Scott Walker is set to release a new LP entitled “Bish Bosch” on December 4. Walker began work on the album in 2009 when he was recording music for ROH 2′s Duet For One Voice ballet, choreographed by Aletta Collins. It’s being described as a ”tauter but more colorful experience than The Drift, with greater emphasis on processed, abrasive guitars, digital keyboards and thick silences.”
“I was thinking about making the title refer to a mythological, all-encompassing, giant woman artist,” says Walker. As to the music itself, it’s clear he’s just as exacting and cerebral as always.
“It’s moving on a bit each time we go. Hopefully it’s getting nearer and nearer the kind of thing that’s in our heads,” Walker says. “Little things are improving, a bit more focused. The style is improving.”
“Bish Bosch” was recorded in Denmark, the Alps, Hawaii, the ancient landscapes of Scythia, Greece and Rome, and Romania, and involves “time-travelling jump-cuts… sulfurous farts… and metaphors from medical science and molecular biology that seize you by the throat.”
“If I use the big orchestra I’m using it for noises or textures, or big pillars of sound, rather than arrangements,” Walker explains. “What we did was record the drums, bass, percussion, strings and vocals in digital and analogue simultaneously. Because we knew there were a lot of silences in it, especially in something like ‘Zercon’. And in the endings – the ending of ‘Tar’, where you don’t know what’s going on. So in those spots we just cut off the analogue, and where we had the silences we just used the digital. And then we turned on the analogue again when everyone was playing together. Everything was recorded that way, so it’s about eighty per cent analogue.”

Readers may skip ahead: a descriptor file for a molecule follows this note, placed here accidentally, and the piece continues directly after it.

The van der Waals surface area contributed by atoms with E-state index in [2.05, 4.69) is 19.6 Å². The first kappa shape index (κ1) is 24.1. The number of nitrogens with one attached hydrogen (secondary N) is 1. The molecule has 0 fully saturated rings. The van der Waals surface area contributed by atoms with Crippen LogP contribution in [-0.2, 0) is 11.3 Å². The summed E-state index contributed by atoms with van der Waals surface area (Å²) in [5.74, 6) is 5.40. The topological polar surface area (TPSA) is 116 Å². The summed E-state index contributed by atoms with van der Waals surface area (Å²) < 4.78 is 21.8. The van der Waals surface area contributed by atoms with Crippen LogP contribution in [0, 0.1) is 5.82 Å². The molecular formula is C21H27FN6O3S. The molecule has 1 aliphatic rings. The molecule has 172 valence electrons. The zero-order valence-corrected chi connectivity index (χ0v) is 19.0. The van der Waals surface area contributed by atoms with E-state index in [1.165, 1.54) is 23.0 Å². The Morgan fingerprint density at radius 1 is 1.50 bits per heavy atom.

Want a specific taste of what Walker is up to? Look no further than the LP’s centerpiece, “SDSS1416 + 13B (Zercon, A Flagpole Sitter).” It refers to two interstellar brown dwarves, and Attila the Hun’s court jester. But let’s have Walker himself do the talking.
“I was interested in this thing about someone trying to escape his situation – in this case Attila’s wooden palace, which he regards as an immense toilet – and achieve a kind of spiritual sovereignty, and a height beyond calculation. As the song moves forward he imagines himself at different stages of height: he imagines first that he escapes and finds himself surrounded by eagles; then there’s the mention of St Simon on his pillar; then he jumps to 1930s America where it’s become a flagpole-sitter…’ Flagpole-sitting – trying to spend several days alone on a platform at the top of a pole – achieved a brief craze status in the 30s.
At the end of the song he eventually becomes a Brown Dwarf, known as SDSS1416. As with the majority of my songs, it ends in failure, Like a brown dwarf, he freezes to death.”
For more of Walker’s Joycean ideas, head over to 4AD for the full rundown. And listen to Walker’s “It’s Raining Today” if you want to hear how damned good he can be.